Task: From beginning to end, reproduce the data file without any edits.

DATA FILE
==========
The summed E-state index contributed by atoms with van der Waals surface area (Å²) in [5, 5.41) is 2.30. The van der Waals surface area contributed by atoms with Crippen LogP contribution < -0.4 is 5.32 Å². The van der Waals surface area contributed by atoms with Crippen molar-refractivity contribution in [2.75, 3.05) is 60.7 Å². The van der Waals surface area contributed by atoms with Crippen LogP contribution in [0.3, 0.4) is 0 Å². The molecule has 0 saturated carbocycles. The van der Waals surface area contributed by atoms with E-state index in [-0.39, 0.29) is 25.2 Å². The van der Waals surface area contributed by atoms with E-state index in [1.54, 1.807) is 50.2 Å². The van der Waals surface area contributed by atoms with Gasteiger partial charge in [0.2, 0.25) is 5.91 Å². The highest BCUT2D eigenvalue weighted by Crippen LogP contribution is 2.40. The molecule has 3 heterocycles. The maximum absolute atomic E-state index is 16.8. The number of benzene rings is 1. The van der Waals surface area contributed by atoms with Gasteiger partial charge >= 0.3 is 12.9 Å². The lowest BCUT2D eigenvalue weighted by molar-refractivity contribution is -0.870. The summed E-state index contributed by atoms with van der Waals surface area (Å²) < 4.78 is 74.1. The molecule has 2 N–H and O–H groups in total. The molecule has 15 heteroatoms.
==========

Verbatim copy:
The summed E-state index contributed by atoms with van der Waals surface area (Å²) in [5, 5.41) is 2.30. The van der Waals surface area contributed by atoms with Crippen LogP contribution < -0.4 is 5.32 Å². The van der Waals surface area contributed by atoms with Crippen molar-refractivity contribution in [2.75, 3.05) is 60.7 Å². The van der Waals surface area contributed by atoms with Crippen LogP contribution in [0.3, 0.4) is 0 Å². The molecule has 0 saturated carbocycles. The van der Waals surface area contributed by atoms with E-state index in [-0.39, 0.29) is 25.2 Å². The van der Waals surface area contributed by atoms with E-state index in [1.54, 1.807) is 50.2 Å². The van der Waals surface area contributed by atoms with Gasteiger partial charge in [0.2, 0.25) is 5.91 Å². The highest BCUT2D eigenvalue weighted by Crippen LogP contribution is 2.40. The molecule has 3 heterocycles. The maximum absolute atomic E-state index is 16.8. The number of benzene rings is 1. The van der Waals surface area contributed by atoms with Gasteiger partial charge >= 0.3 is 12.9 Å². The lowest BCUT2D eigenvalue weighted by molar-refractivity contribution is -0.870. The summed E-state index contributed by atoms with van der Waals surface area (Å²) < 4.78 is 74.1. The molecule has 2 N–H and O–H groups in total. The molecule has 15 heteroatoms.